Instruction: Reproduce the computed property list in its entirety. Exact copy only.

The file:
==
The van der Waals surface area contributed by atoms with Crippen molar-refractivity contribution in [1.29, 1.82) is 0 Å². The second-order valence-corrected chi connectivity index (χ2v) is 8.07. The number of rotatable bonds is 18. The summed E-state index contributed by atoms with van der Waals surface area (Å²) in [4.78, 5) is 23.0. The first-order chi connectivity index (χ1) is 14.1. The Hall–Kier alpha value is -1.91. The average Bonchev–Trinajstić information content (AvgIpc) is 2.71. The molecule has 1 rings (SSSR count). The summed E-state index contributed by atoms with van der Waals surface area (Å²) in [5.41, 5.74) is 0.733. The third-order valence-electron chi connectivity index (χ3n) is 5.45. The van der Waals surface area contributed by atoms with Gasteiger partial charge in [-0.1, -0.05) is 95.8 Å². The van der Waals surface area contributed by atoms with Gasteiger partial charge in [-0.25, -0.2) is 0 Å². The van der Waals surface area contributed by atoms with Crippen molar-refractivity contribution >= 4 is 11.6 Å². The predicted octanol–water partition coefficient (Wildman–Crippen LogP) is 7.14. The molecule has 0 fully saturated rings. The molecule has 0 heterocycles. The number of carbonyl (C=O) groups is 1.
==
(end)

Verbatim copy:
The van der Waals surface area contributed by atoms with Crippen molar-refractivity contribution in [1.29, 1.82) is 0 Å². The second-order valence-corrected chi connectivity index (χ2v) is 8.07. The number of rotatable bonds is 18. The summed E-state index contributed by atoms with van der Waals surface area (Å²) in [4.78, 5) is 23.0. The first-order chi connectivity index (χ1) is 14.1. The Hall–Kier alpha value is -1.91. The average Bonchev–Trinajstić information content (AvgIpc) is 2.71. The molecule has 1 rings (SSSR count). The summed E-state index contributed by atoms with van der Waals surface area (Å²) in [5.41, 5.74) is 0.733. The third-order valence-electron chi connectivity index (χ3n) is 5.45. The van der Waals surface area contributed by atoms with Gasteiger partial charge in [-0.1, -0.05) is 95.8 Å². The van der Waals surface area contributed by atoms with Gasteiger partial charge in [-0.25, -0.2) is 0 Å². The van der Waals surface area contributed by atoms with Crippen molar-refractivity contribution >= 4 is 11.6 Å². The predicted octanol–water partition coefficient (Wildman–Crippen LogP) is 7.14. The molecule has 0 fully saturated rings. The molecule has 0 heterocycles. The number of carbonyl (C=O) groups is 1.